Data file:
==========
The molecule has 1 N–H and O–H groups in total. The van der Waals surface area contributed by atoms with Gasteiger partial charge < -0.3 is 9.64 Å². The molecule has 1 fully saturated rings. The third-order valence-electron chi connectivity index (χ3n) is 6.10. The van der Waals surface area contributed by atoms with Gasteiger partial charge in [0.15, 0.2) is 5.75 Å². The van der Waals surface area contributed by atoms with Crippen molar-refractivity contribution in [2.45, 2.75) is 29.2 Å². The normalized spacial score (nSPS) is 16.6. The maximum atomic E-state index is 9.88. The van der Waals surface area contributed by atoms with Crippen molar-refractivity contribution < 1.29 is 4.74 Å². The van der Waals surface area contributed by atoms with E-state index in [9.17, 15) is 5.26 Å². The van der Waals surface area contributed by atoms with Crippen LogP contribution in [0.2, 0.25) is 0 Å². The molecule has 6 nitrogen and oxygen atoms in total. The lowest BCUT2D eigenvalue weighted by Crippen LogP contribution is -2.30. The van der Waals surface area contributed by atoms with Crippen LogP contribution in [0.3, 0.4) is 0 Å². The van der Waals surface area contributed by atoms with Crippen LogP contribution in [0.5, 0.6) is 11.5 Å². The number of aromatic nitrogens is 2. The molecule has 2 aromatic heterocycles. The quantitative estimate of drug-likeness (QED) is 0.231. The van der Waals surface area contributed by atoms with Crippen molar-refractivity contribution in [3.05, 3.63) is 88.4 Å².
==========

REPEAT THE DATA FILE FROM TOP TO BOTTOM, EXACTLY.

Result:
The molecule has 1 N–H and O–H groups in total. The van der Waals surface area contributed by atoms with Gasteiger partial charge < -0.3 is 9.64 Å². The molecule has 1 fully saturated rings. The third-order valence-electron chi connectivity index (χ3n) is 6.10. The van der Waals surface area contributed by atoms with Gasteiger partial charge in [0.15, 0.2) is 5.75 Å². The van der Waals surface area contributed by atoms with Crippen molar-refractivity contribution in [2.45, 2.75) is 29.2 Å². The normalized spacial score (nSPS) is 16.6. The maximum atomic E-state index is 9.88. The van der Waals surface area contributed by atoms with Crippen molar-refractivity contribution < 1.29 is 4.74 Å². The van der Waals surface area contributed by atoms with E-state index in [9.17, 15) is 5.26 Å². The van der Waals surface area contributed by atoms with Crippen LogP contribution in [0.2, 0.25) is 0 Å². The molecule has 6 nitrogen and oxygen atoms in total. The lowest BCUT2D eigenvalue weighted by Crippen LogP contribution is -2.30. The van der Waals surface area contributed by atoms with Crippen LogP contribution in [0.3, 0.4) is 0 Å². The van der Waals surface area contributed by atoms with Crippen LogP contribution in [0.5, 0.6) is 11.5 Å². The number of aromatic nitrogens is 2. The molecule has 2 aromatic heterocycles. The quantitative estimate of drug-likeness (QED) is 0.231. The van der Waals surface area contributed by atoms with Crippen molar-refractivity contribution in [3.05, 3.63) is 88.4 Å².